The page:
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How to Create, View and Destroy a Pod in Kubernetes

 

In our How-to-Kube series, we’d like to begin by covering the pod basics. Like service, volume, and namespace, a pod is a basic Kubernetes object. A pod is the smallest execution unit, consisting of a single container or a series of related containers of an application. Along with the application’s container, a pod also contains storage resources and options for container processes.

In this post, you’ll learn how to create a pod in kubernetes using the nginx image, view the YAML which describes the pod and then delete the pod that you’ve created. We’ll be using the Minikube tool that enables you to run a single-node Kubernetes cluster within the VM of your laptop or computer. Let’s get started.

How to Create a Pod in Kubernetes

To begin, you need to launch a Kubernetes cluster. Once you’re in the Kubernetes sandbox environment, which can be created in the Katacoda docker, make sure you’re connected to the Kubernetes cluster by executing code kubectl get nodes in the command line and seeing the cluster appear in the terminal. Then, you’re ready to create and run a pod.

Use the command line to create a pod using the nginx image, starting with kubectl and running command nginx, which for this exercise will become the name of the kube. Now you need to specify the image where you’re going to get the container with ---image=nginx.

Finally, make sure to fill the --restart flag with =Never, or you’re risking creating a deployment instead of a pod. Once you hit enter, the pod will be created. You should see pod/nginx created appear in the terminal.

Deploy command get po to get the pod ready and running.

How to View a Pod

Viewing the configuration of the pod only takes one step. Just run kubectl describe po nginx in your terminal.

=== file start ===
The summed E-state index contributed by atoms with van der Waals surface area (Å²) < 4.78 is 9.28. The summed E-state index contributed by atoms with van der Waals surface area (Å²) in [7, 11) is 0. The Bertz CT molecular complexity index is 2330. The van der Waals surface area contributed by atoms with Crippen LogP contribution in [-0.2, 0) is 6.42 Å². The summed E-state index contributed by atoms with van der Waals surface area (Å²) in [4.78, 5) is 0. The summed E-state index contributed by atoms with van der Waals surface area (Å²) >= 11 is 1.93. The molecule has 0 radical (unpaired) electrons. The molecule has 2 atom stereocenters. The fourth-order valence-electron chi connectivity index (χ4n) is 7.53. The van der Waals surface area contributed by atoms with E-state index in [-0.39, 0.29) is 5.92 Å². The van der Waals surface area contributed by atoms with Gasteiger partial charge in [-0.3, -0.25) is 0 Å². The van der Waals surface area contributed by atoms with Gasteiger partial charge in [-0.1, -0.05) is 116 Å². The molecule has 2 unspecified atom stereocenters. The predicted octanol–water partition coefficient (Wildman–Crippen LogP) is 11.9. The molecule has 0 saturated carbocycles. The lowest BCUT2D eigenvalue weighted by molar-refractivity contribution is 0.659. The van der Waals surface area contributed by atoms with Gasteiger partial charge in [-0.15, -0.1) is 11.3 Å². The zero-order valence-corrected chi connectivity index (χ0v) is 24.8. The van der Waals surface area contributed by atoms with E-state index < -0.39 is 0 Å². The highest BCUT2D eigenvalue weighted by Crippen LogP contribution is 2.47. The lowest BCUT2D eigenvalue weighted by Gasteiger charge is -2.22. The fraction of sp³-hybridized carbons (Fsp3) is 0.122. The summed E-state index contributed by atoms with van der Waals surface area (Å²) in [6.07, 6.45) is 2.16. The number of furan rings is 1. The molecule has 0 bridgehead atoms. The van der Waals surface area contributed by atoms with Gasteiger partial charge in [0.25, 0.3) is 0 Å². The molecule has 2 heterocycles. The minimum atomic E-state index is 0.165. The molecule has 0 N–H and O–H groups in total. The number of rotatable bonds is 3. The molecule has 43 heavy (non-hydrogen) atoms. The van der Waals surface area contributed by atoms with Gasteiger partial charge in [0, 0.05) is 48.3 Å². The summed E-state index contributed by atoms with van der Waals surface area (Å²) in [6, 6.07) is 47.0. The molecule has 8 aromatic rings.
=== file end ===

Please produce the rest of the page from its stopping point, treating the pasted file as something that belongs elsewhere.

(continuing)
The terminal will now display the YAML for the pod, starting with the name nginx, its location, the Minikube node, start time and current status. You will also see in-depth information about the nginx container, including the container ID and where the image lives.

If you scroll all the way to the bottom of the terminal, you’ll see the events that have occurred in the pod. In the case of this tutorial, you’ll see that the pod was started, created, the nginx image was pulled successfully and been assigned to this pod in Minikube.

Destroy Pod

The action of deleting the pod is simple. To delete the pod you have created, you once again begin the action with kubectl, followed by command delete pod nginx. Confirm the name of the pod you want to delete before pressing Enter. If you have completed the task of deleting the pod successfully, pod nginx deleted will appear in the terminal.

Conclusion

Pods are a vital unit for understanding the Kubernetes object model, as they represent the processes within an application. In most cases pods serve as an indirect way to manage containers within the Kubernetes. In more complex use cases, pods may encompass multiple containers that need to share resources, serving as the central location for container management.

No matter how you use them, pods will always be at the foundation of Kubernetes. To learn how to use services to expose pods and help applications communicate within Kubernetes, check out our next post in the series, How-To-Kube: Services.